Tips on living with Juvenile Rheumatoid Arthritis

Do you know someone with Juvenile Rheumatoid Arthritis (JRA), or are you caring for a child recently diagnosed with this condition? Here are a few tips to help them step on the road to recovery and improve their quality of life.

Exercise

Getting regular exercise is very important to strengthen their muscles and reduce stiffness in their joints. The endorphins released during exercise can even help reduce pain. Encourage the child to continue to play with other children and choose activities they enjoy to ensure their continued mobility. Swimming is favoured most because it places very little stress on the joints. However, if you notice your child is on the verge of a flare up, or their symptoms are returning, their doctor may suggest limiting activities and resting until the flare subsides. Remember to discuss what types of activities are safe for the child, since some exercises can actually worsen the symptoms!

Heat and cold therapy

When the child is in pain, application of either heat or cold can be especially helpful along with taking pain medications. Heat is usually helpful for reducing stiffness and relaxing the muscles. Examples of heat applications include a hot water bottle, heating pad, or a warm bath or shower.  Ensure the heat therapy chosen is not too hot so that the child does not get burns!  For this reason, never let the child fall asleep with a heating pad or blanket.

Cold therapy may be more useful for controlling pain, especially when the joint is red and swollen, as it helps to reduce inflammation. Examples of cold applications are an ice pack wrapped in a towel, cold compresses, or even a bag of frozen peas wrapped in a towel. In this case you want to avoid freezing the skin so it is important to limit the time the therapy is used to perhaps 15-20 minutes each time. Alternating between hot and cold (e.g. every 20 minutes) may be useful in some cases. The child will be able to tell you whether hot or cold feels better in their particular case.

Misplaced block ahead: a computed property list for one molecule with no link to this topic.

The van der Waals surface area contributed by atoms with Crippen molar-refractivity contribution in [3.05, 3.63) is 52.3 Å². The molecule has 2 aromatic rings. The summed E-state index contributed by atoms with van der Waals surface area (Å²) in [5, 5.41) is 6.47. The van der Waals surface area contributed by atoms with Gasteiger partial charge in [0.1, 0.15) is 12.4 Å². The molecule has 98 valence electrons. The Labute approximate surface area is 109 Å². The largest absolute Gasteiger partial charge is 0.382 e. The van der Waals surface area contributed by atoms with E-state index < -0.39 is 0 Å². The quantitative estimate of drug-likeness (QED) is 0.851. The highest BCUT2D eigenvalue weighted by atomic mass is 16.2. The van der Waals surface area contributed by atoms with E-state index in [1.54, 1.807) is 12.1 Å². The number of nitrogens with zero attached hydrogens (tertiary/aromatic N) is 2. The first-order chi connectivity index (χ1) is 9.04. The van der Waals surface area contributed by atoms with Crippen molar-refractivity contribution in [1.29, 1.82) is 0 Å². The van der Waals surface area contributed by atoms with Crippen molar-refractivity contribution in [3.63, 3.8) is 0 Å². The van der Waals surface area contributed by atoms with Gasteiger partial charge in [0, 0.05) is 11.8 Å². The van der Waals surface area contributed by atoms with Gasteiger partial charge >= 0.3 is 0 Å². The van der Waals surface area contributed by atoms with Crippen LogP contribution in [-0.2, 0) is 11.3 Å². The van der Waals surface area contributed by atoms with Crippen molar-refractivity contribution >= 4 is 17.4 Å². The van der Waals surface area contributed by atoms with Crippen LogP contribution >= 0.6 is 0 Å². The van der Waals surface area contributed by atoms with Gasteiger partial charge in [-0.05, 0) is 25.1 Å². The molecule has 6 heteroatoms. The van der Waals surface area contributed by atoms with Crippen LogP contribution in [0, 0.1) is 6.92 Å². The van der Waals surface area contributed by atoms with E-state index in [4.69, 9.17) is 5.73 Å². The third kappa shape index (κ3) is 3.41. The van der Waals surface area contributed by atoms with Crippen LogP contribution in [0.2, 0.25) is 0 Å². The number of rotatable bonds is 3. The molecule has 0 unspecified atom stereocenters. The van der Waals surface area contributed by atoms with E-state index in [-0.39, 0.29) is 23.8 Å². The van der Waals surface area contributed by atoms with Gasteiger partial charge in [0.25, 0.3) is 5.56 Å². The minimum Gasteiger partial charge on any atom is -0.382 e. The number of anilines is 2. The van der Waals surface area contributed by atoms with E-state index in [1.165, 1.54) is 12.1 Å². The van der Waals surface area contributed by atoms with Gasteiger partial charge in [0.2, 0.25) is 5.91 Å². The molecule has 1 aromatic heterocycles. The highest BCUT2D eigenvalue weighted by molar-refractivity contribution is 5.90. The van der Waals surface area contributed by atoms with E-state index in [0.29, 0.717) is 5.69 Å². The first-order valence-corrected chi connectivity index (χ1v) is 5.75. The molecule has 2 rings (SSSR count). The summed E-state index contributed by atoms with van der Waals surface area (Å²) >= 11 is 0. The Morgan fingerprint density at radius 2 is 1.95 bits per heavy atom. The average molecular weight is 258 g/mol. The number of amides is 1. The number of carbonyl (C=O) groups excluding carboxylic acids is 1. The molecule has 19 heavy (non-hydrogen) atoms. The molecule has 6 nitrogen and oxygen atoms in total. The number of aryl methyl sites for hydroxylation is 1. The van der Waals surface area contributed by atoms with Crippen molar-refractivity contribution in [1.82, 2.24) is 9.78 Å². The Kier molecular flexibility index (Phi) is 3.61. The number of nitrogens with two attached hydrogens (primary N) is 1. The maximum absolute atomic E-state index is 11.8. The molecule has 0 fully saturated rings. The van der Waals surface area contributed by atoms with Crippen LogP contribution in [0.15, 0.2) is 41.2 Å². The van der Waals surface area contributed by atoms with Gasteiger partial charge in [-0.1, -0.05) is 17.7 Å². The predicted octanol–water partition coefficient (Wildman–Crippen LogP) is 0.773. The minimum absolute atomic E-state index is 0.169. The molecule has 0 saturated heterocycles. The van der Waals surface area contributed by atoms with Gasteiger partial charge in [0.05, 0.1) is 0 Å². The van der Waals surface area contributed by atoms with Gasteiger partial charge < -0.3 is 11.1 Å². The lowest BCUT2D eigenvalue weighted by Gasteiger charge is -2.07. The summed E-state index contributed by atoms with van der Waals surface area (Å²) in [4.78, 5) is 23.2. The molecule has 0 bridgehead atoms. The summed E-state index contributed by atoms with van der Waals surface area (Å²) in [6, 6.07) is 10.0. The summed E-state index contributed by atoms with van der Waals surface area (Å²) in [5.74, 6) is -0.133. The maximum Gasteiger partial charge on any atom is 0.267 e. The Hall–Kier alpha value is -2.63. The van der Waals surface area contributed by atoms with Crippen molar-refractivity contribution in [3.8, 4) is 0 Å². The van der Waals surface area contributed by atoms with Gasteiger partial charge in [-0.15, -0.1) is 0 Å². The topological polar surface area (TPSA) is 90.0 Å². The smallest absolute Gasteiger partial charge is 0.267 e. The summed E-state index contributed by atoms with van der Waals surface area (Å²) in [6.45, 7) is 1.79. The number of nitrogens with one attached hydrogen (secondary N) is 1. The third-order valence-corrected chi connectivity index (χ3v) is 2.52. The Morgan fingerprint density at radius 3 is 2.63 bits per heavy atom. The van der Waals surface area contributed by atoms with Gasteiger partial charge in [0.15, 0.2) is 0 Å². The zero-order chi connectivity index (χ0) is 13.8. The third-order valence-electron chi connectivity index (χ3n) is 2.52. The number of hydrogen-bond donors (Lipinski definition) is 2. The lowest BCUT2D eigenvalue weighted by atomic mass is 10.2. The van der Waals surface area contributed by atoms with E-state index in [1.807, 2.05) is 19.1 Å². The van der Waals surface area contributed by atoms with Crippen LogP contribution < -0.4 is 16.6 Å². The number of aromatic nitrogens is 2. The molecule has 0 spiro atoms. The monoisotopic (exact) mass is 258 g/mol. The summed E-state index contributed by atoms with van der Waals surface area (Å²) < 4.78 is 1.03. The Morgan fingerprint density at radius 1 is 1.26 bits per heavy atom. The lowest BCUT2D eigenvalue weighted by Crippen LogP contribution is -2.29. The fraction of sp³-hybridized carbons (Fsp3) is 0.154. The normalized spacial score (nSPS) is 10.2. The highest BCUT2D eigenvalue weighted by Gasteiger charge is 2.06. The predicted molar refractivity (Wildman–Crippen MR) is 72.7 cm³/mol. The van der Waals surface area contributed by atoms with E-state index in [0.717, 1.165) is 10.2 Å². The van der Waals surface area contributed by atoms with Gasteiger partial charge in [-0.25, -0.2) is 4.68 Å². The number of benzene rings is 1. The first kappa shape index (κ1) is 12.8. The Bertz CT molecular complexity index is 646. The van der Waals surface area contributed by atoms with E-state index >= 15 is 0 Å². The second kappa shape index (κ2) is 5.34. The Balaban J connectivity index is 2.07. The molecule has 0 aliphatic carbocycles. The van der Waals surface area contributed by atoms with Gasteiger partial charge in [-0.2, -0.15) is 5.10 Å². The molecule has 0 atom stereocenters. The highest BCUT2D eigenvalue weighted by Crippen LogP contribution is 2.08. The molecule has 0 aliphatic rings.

Eating well

When children are in pain, they may lose their appetite and eat less, leading to weight loss. If the child is taking corticosteroids, their appetite can increase and they may gain weight. Monitor the childs weight and try to provide them with healthy meals including fruits and vegetables, avoiding empty carbohydrates and junk food. Since children with JRA are at an increased risk of osteoporosis, they should be consuming foods rich in calcium and vitamin D like milk and low fat yogurt. Speak to their health care provider about their need for additional calcium and vitamin D; not only will it protect the child from osteoporosis, but can also help in healthy bone development as they continue to grow.

Be aware of their emotions

A child with JRA may be experiencing a lot of different emotions.  Stress and anxiety caused by pain can benefit by introducing relaxation techniques to the child. Distractions may also help keep their mind off the pain. The child may also feel angry, sad, lonely, or isolated while suffering from this condition. Encourage other household members to be more understanding about these emotions and consider seeking support from a counsellor or psychotherapist. Despite what the child is going through, try to remember to treat the child as normally as possible, so they can continue to grow and mature like any other child.

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